A Virginia school district said they would reverse a decision to remove a student from the National Honor Society just hours after the student filed a federal lawsuit accusing the district of religious discrimination.
The 17-year-old student had been placed on probationary status because she had completed her community service work at a local church. The NHS faculty advisor at Thomas Jefferson High School for Science and Technology told the student that her hours would not count because her work was in a church and was in violation of district policy.
“Everything is under review right now,” Torre said. “We want to make sure going forward how the policies are structured so there is no misinterpretation down the road.”
The school board’s faith-based service policy states that in order to be considered for credit, faith-based activities “must have a secular purpose…and may not include preparation or participation in the performance of religious services.”
That’s still a problem for Matt Sharp, an attorney with the Alliance Defense Fund who is representing the student.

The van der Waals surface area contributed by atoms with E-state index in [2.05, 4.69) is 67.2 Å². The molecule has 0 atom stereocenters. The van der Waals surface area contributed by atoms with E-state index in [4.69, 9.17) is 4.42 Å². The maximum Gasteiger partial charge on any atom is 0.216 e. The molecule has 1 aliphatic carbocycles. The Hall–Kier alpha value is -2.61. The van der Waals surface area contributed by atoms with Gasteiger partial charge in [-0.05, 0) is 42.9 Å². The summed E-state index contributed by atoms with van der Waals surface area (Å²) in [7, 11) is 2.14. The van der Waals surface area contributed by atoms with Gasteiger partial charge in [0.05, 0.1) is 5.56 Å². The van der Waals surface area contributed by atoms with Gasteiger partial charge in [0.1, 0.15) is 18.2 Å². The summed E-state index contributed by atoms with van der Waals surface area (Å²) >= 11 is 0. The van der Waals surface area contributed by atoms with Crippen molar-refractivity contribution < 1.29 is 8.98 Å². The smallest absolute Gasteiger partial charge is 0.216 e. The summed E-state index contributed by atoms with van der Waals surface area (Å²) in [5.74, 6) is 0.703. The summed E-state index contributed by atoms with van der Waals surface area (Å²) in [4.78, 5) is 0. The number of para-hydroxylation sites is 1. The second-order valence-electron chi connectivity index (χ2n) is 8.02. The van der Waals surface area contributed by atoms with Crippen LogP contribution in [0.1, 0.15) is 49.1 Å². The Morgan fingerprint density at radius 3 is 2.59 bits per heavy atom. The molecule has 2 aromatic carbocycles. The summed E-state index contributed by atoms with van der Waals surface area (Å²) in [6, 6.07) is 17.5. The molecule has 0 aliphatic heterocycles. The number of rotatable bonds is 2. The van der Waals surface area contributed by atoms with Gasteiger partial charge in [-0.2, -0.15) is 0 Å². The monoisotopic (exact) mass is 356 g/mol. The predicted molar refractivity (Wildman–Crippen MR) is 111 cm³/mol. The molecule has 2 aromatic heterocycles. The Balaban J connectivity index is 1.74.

“We applaud the school district for wanting to right this wrong,” Sharp told Fox News. “We are of course glad to work with them to change the unconstitutional policy.”
Sharp said the lawsuit has not been dropped. He still wants the policy changed – and he also wants to make sure the school district will undo damaged caused by his client’s NHS status.
“There were some scholarship deadlines that were missed,” he said. “She was unable to apply for those because of her probationary status.”
I am an Air Force Veteran of the Cold War and the First Gulf War (Operation Desert Storm). I live on a wooded hilltop with my two rescued dogs, Yogi and Ranger, and two rescued cats, White Sox, and Mittens. We share my land with several deer, a family of red-tailed hawks, a barn owl, numerous squirrels (that my dogs and the cat tree together), a family of pileated woodpeckers and numerous cottontail rabbits, and an occasional opossum or raccoon.